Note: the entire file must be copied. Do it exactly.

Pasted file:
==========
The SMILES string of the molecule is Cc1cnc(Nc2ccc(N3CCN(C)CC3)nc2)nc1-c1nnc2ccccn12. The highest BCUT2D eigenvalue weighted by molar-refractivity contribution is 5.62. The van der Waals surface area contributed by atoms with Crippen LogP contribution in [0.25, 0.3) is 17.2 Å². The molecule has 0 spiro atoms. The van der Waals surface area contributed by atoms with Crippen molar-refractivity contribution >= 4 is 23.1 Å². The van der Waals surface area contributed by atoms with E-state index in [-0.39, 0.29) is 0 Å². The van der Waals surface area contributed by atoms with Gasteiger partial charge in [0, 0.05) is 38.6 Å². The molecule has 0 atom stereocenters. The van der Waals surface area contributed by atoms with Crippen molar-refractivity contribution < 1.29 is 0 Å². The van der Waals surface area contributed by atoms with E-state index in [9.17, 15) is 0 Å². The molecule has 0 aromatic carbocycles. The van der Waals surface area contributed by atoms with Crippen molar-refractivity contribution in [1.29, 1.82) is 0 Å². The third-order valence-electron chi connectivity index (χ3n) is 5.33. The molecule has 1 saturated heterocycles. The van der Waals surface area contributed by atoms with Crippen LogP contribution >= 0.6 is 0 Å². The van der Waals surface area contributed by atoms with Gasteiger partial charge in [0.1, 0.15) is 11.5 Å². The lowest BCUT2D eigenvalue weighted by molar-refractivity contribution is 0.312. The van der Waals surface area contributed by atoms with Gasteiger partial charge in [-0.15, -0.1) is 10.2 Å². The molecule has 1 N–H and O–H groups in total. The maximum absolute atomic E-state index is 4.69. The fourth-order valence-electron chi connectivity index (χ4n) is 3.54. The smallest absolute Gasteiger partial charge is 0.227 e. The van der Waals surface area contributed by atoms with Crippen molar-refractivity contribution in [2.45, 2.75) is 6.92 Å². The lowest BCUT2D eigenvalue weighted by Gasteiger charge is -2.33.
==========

The SMILES string of the molecule is Cc1cnc(Nc2ccc(N3CCN(C)CC3)nc2)nc1-c1nnc2ccccn12. The highest BCUT2D eigenvalue weighted by molar-refractivity contribution is 5.62. The van der Waals surface area contributed by atoms with Crippen LogP contribution in [0.25, 0.3) is 17.2 Å². The molecule has 0 spiro atoms. The van der Waals surface area contributed by atoms with Crippen molar-refractivity contribution >= 4 is 23.1 Å². The van der Waals surface area contributed by atoms with E-state index in [-0.39, 0.29) is 0 Å². The van der Waals surface area contributed by atoms with Gasteiger partial charge in [0, 0.05) is 38.6 Å². The molecule has 0 atom stereocenters. The van der Waals surface area contributed by atoms with Crippen molar-refractivity contribution < 1.29 is 0 Å². The van der Waals surface area contributed by atoms with E-state index in [9.17, 15) is 0 Å². The molecule has 0 aromatic carbocycles. The van der Waals surface area contributed by atoms with Crippen molar-refractivity contribution in [1.29, 1.82) is 0 Å². The third-order valence-electron chi connectivity index (χ3n) is 5.33. The molecule has 1 saturated heterocycles. The van der Waals surface area contributed by atoms with Crippen LogP contribution >= 0.6 is 0 Å². The van der Waals surface area contributed by atoms with Gasteiger partial charge in [0.1, 0.15) is 11.5 Å². The lowest BCUT2D eigenvalue weighted by molar-refractivity contribution is 0.312. The van der Waals surface area contributed by atoms with Gasteiger partial charge in [-0.15, -0.1) is 10.2 Å². The molecule has 1 N–H and O–H groups in total. The maximum absolute atomic E-state index is 4.69. The fourth-order valence-electron chi connectivity index (χ4n) is 3.54. The smallest absolute Gasteiger partial charge is 0.227 e. The van der Waals surface area contributed by atoms with Crippen molar-refractivity contribution in [2.45, 2.75) is 6.92 Å². The lowest BCUT2D eigenvalue weighted by Gasteiger charge is -2.33.